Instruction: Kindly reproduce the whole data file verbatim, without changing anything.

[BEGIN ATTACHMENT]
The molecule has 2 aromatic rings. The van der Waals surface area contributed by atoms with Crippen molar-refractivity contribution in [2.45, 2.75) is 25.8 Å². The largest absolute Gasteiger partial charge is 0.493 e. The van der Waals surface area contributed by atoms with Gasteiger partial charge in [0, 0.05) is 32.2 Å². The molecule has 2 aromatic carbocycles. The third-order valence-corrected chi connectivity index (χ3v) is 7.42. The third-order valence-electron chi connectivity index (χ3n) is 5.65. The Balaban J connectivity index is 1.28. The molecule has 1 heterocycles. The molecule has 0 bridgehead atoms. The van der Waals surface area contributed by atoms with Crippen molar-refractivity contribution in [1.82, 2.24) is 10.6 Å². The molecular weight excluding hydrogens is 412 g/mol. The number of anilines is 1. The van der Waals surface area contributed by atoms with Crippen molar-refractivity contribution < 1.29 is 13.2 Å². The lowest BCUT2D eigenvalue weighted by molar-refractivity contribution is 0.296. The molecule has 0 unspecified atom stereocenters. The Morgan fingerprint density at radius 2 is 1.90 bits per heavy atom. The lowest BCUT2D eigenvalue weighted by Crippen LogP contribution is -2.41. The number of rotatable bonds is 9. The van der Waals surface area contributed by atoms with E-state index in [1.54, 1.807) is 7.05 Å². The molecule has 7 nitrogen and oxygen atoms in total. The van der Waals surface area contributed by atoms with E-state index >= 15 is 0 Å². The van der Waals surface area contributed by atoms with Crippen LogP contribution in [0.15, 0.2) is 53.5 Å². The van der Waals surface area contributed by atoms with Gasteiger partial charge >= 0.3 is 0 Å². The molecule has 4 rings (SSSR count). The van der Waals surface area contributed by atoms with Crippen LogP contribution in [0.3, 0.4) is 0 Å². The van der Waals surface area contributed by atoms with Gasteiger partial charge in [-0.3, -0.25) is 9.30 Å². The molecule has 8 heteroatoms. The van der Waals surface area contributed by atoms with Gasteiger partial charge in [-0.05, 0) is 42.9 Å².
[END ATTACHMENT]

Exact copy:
The molecule has 2 aromatic rings. The van der Waals surface area contributed by atoms with Crippen molar-refractivity contribution in [2.45, 2.75) is 25.8 Å². The largest absolute Gasteiger partial charge is 0.493 e. The van der Waals surface area contributed by atoms with Gasteiger partial charge in [0, 0.05) is 32.2 Å². The molecule has 2 aromatic carbocycles. The third-order valence-corrected chi connectivity index (χ3v) is 7.42. The third-order valence-electron chi connectivity index (χ3n) is 5.65. The Balaban J connectivity index is 1.28. The molecule has 1 heterocycles. The molecule has 0 bridgehead atoms. The van der Waals surface area contributed by atoms with Crippen molar-refractivity contribution in [1.82, 2.24) is 10.6 Å². The molecular weight excluding hydrogens is 412 g/mol. The number of anilines is 1. The van der Waals surface area contributed by atoms with Crippen molar-refractivity contribution < 1.29 is 13.2 Å². The lowest BCUT2D eigenvalue weighted by molar-refractivity contribution is 0.296. The molecule has 0 unspecified atom stereocenters. The Morgan fingerprint density at radius 2 is 1.90 bits per heavy atom. The lowest BCUT2D eigenvalue weighted by Crippen LogP contribution is -2.41. The number of rotatable bonds is 9. The van der Waals surface area contributed by atoms with E-state index in [1.54, 1.807) is 7.05 Å². The molecule has 7 nitrogen and oxygen atoms in total. The van der Waals surface area contributed by atoms with E-state index >= 15 is 0 Å². The van der Waals surface area contributed by atoms with Crippen LogP contribution in [0.15, 0.2) is 53.5 Å². The van der Waals surface area contributed by atoms with Gasteiger partial charge >= 0.3 is 0 Å². The molecule has 4 rings (SSSR count). The van der Waals surface area contributed by atoms with Crippen LogP contribution in [0.3, 0.4) is 0 Å². The van der Waals surface area contributed by atoms with Gasteiger partial charge in [-0.3, -0.25) is 9.30 Å². The molecule has 8 heteroatoms. The van der Waals surface area contributed by atoms with Gasteiger partial charge in [-0.05, 0) is 42.9 Å².